Thursday 19 March 2009

Old Kent Road, the Midge and the hangman

John Edgington & Co on the Old Kent Road was known as a manufacturer of tents, flags and tarpaulins. Among their products in the late 1940s, they offered the Midge:
This tent (the lightest and most compact of its type obtainable) covers an area of 40 square feet and will accommodate two campers. Having only one pole and one guy-line, it is the quickest and easiest of all tents to erect. When packed, the tent is little larger than a Swiss Roll; erected, it measures 7 ft. 6 ins across its extreme width, 6 ft. deep and 5 ft. high. Fitted with overlapping doors, at the apex of which, protected by the porch, is an insect-proof ventilator.
Less obvious products like shipping bags for sewing machines and rick cloths to cover straw ricks were also made - but perhaps their most specialist item was hangman's rope. They received the government contract to supply these ropes in 1888; before that, the hangman had supplied his own. Each rope was made individually from Italian hemp; from the 1920s, the noose was covered with chamois leather and the ends of the rope with gutta percha. The firm even appeared in Picture Post in 1948, in an article on the death penalty (which Parliament had just debated suspending for five years). Their work ended for good in 1964, when the last hangings took place, although the death penalty was not permanently abolished until 1969.


Philip Wilkinson said...

That's fascinating, if grisly. Now, talking of flags, do you know if the flag-makers Turtle and Pearce (or is it Pierce?) still exist? They used to have a factory near London Bridge, visible from the station and not far from the old Sarson's Malt Vinegar factory. I went there once in the 1980s to buy some flags for a photo-shoot and the place was almost Dickensian in atmosphere. I expect the building's probably apartments now.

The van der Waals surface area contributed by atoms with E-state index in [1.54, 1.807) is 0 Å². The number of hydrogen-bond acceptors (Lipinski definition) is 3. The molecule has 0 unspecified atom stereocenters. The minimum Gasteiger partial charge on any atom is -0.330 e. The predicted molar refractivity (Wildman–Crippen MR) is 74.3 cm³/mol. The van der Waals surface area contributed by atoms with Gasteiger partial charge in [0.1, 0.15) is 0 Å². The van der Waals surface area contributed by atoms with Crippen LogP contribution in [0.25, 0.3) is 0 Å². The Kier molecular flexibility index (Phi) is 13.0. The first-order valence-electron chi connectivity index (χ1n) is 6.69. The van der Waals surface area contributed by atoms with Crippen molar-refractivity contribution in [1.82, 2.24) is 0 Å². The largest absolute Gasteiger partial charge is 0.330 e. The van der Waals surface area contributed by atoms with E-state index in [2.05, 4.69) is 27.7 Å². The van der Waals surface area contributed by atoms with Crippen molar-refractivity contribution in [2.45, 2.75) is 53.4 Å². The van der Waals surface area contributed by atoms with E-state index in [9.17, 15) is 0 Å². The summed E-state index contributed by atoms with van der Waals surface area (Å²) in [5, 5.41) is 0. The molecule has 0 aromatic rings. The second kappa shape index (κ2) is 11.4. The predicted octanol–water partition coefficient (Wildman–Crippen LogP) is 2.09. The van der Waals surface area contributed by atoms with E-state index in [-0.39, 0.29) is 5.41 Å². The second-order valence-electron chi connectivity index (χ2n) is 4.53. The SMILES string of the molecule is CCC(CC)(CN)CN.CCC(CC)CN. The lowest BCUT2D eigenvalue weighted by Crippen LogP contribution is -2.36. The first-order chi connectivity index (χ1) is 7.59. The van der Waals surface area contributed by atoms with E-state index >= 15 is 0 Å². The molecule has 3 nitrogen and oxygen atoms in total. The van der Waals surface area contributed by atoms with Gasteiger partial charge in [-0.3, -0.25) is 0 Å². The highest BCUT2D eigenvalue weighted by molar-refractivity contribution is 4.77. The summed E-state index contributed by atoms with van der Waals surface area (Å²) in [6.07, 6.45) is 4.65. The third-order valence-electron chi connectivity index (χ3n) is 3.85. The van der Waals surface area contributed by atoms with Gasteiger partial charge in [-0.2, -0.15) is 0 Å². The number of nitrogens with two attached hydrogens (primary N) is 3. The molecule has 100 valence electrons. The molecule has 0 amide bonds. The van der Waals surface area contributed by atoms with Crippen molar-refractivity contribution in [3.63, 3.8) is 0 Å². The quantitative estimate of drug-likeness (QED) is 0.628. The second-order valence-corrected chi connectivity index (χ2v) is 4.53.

The Grim Reaper said...

Fascinating stuff, but I think you have muddled one or two details. The 1965 Act suspended the death penalty (for murder) for five years. Hangings, including the innocent Timothy Evans, took place between 1948 & 1953.

The death penalty remained in force after 1969 for arson in Her Majesty's Dockyards - specific offence abolished 1971, espionage - specific offence abolished 1981, piracy, treason and mutiny - death penalty repealed 1998.

There was a piracy case in the mid 1980s (an unsucessful plot to bomb a pirate radio ship) that could have resulted in a death sentence but the then Attorney General Sir Michael Havers declined to authorise the prosection.

CarolineLD said...

Bill, you're right - it should have read 'proposed' suspension (now corrected) - the relevant proposal passed the House of Commons but not the Lords in 1948.

Yes, the death penalty was technically retained for a few offences until 1998 but was effectively abolished in 1969. However, the company also apparently supplied various 'dominions and colonies' so may have kept up an export business in this line for somewhat longer.

CarolineLD said...

Philip, they do indeed still exist and have an online presence at with a contact address on Borough High Street. I can't remember seeing the actual factory there, but will keep an eye out!